Now in Quietus and Destiny I have a lot of characters that are minor. There are High Council members (basically government officials) and other Elementals (people who can control the elements) that train with my main character Lina. In this case, since they appear numerous times and directly impact the story, I did develop brief character sketches so that they would come to life in the story. Especially with the Elementals, I needed to know what element they could control and where they came from (not just country but employment and family) as well as what they looked like and how they behaved. Of course for most of these characters I only devote a few lines to each. But knowing these facts I think makes it easier to write about them as if they are real people rather than just people to advance your story.

So how much time you spend on these minor characters depends on their role in your story.  In some cases knowing their motivations (why they are helping or hindering your protagonist) can prove to be very beneficial. In other cases, you need nothing more than a description.

The Character Interview: Getting to know your characters

It is important to get to know your characters BEFORE you begin writing your novel. The more familiar you are with them, the better you will be able to bring them to life.

One method of developing your character is to do a character interview. You ask your character questions and answer back as if you are that character. This gives you a chance to explore some of their background from their point of view.

It is really a fun exercise. You can pretend to be the police interviewing your bad guy, a therapist interviewing a patient, interview them for a magazine – as if they are a celebrity or maybe about one of their hobbies.  It is a technique with lots of room to play and adapt to your specific needs.

Using this type of free flowing encounter can help you generate a lot of information about the character in a short period of time.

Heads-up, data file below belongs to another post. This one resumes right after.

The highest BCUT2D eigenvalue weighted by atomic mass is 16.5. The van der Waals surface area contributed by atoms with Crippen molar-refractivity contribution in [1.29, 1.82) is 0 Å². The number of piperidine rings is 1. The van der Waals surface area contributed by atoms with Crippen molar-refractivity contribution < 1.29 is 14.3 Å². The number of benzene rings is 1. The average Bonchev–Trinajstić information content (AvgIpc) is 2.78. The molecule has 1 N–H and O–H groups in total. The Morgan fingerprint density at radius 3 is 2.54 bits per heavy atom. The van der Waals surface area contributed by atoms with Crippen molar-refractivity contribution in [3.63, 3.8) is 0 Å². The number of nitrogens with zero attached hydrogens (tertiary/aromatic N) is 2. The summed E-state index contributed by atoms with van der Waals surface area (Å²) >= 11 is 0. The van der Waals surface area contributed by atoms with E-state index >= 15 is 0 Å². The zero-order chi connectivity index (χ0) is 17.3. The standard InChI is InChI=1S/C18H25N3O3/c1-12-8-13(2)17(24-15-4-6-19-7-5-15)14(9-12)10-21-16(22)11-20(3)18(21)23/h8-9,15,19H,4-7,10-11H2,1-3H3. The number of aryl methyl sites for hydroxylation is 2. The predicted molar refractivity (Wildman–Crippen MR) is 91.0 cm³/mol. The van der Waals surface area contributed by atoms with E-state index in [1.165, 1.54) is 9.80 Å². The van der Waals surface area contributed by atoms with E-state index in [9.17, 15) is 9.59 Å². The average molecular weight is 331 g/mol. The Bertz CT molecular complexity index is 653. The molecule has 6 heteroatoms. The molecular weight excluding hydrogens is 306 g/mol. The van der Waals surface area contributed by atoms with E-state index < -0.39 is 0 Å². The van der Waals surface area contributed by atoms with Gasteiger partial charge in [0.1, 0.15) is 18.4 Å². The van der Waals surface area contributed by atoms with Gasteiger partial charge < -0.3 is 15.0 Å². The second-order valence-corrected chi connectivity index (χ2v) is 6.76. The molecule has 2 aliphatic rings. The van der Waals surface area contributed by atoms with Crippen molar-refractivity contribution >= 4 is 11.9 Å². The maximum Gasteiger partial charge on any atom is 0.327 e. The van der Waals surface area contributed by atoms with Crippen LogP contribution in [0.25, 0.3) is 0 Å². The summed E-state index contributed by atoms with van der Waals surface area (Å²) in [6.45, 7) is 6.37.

I have always done this exercise being both the interviewer and interviewee. But you can always have someone else ask you questions, and you respond as if you are that character. This means your word choice, manner, and attitude must be as if you really were that character. You should think like they do, speak like they do, be that character.

One of the benefits of having someone else involved is you are not stymied by playing both roles. Plus different minds think differently, and you are likely to get totally different material that you wouldn’t come up with on your own.

That said, I still have done this exercise most often by myself. Since I wrote a trilogy, I actually only did it for the first book, Summoned. The key is to ask open-ended questions so your character has to elaborate beyond a simple “yes” or “no.”  So instead of asking, “Were you scared when you were kidnapped?” ask “What was going through your head at the moment you were grabbed?”

And I would certainly stay away from the mundane questions about how tall someone is or what their favorite food is. The first one you should already know and the second most likely will not help you in developing your plot or improving the scenes in your novel.

Try to concentrate on questions that will benefit you and help you write the story. There are countless websites that give you list of questions to ask, but I say aim for 10 to 12 quality questions. Stick with questions that ask the what, why, how and who f your character. You are looking for your character’s goals and motivations. (For some good questions to get you started, check out this website.)

Sample questions might include: What is your goal? Why is that your goal? Why can’t you reach your goal? What’s stopping you? What is it that you have never told anyone else?

The character interview can help you get to know your characters on a new level. With it, you can create original, fresh, new characters. And by knowing them better, you can more completely write about them. But the important thing is to have fun with it.